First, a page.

Tuesday, September 20, 2011

Check, and Mate

I'm not sure if what I did today was totally horrible or totally awesome, but I'm leaning towards awesome. Here's what happened:

I was sitting in my car in the Costco parking lot on my lunch break, parked far out in the lot away from other cars. I was playing some Words with Friends and enjoying the weather with my windows down when a middle-aged lady in a minivan pulled up next to me. She smiled and said, "Hi, I reeeeeeeeeeealllly like your car. It's soooooooooooooo nice. Soooooooooooooooo nice. I want to get me one of those. Can I ask you a favor?"

I narrowed my eyes suspiciously, but obliged her politely. Then she launched into her not-so-well-rehearsed story:

"I'm trying to get to Stockton California, I just broke up with my boyfriend because he hit me, he's a good guy but I just broke up with him, and I'm trying to get to Stockton California, because I have to get away from my boyfriend because he hit me, can you help me out with gas or anything at all?"

My eyes narrowed even further into teeny little angry slits as I mentally assessed the situation:
1. This lady was slurring, bad;
2. She could barely keep her eyes open;
3. Her minivan looked fairly new;
4. The rock on her finger was HUGE;
5. She was speaking in one long, slurred, run-on sentence;
6. Did I mention she was slurring and could barely keep her eyes open?
7. She had no visible bruises that I could see;
8. There were no kids in her vehicle, but there was a car seat in the back.

Taking all these factors into consideration, I waited until she ran out of breath and stopped talking. Then I smiled sweetly and said, "Sure, I'll help you out if you can pass this drug test..." and I held up the five-panel drug test that I'd pulled from my center console.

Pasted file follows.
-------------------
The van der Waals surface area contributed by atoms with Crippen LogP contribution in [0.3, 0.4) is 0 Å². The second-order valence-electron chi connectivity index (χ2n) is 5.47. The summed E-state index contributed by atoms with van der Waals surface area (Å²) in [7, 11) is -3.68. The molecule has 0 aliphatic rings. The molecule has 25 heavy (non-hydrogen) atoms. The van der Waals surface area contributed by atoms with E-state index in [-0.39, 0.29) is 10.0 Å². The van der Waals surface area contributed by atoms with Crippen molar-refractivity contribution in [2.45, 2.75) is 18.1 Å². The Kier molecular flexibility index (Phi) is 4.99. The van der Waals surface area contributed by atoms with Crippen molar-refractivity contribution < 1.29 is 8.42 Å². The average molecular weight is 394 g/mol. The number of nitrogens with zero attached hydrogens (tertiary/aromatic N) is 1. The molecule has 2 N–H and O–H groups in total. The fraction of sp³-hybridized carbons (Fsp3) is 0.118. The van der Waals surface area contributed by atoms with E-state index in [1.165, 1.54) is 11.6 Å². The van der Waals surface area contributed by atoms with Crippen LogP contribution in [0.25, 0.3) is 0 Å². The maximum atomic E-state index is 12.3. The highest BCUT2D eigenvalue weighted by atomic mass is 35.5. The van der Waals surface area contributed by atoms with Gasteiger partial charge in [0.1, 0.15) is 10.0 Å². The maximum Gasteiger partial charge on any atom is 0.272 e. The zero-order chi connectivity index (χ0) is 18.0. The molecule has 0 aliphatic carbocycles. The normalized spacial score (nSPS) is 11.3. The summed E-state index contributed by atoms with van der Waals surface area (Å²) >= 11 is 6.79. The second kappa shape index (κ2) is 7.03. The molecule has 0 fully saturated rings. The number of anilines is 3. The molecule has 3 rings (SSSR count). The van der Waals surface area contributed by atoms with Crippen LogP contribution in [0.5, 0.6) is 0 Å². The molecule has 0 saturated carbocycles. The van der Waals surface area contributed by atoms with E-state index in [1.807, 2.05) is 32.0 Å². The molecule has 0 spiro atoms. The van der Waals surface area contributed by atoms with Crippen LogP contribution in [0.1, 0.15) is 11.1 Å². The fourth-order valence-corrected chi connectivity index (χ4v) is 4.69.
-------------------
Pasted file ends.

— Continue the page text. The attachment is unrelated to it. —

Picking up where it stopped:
Blink. Blink.

Now, before you think I'm a heartless, stereotyping, uncharitable, hateful weirdo who always has a drug test on hand, let me explain something. I worked as a substance abuse counselor for four years and feel pretty confident that I can tell when someone is under the influence. I'm not saying I have perfect radar, but this woman was so obviously exhibiting signs of being impaired and she was so obviously trying to con me that I took the opportunity to call her bluff.

Why did I have a drug test in my car? That's a good question...it's been in my console for so long that I don't even notice it anymore. I think it's been there for years. My best guess is that it got shuffled in with my stuff from the treatment center, and I tossed it in there with the intention of throwing it away. It's probably expired and wouldn't even have worked if the lady had decided to call my bluff; in which case things would've gotten really awkward.

But she didn't call my bluff; instead she got pissed and yelled, "Bitch!" as she burned rubber away from me. Her tires literally squealed.

So, you might think I'm a heartless, stereotyping, uncharitable, hateful weirdo because I didn't just hand this lady a twenty and count my good deed for the day; but based on her reaction, I don't think my "stereotyping" was too far off the mark.

Who knew that an expired drug test would be so handy?

Tuesday, September 13, 2011

Red Rockettes vs. Happy Valley Derby Darlins

Every once in awhile, something so amazing happens that I am brought to tears. I could count on one hand the number of times I've cried in the last year month week. And one of those times was last Thursday when I had the privilege of skating with the Rockettes in our first inter-league scrimmage, against the Happy Valley Derby Darlins.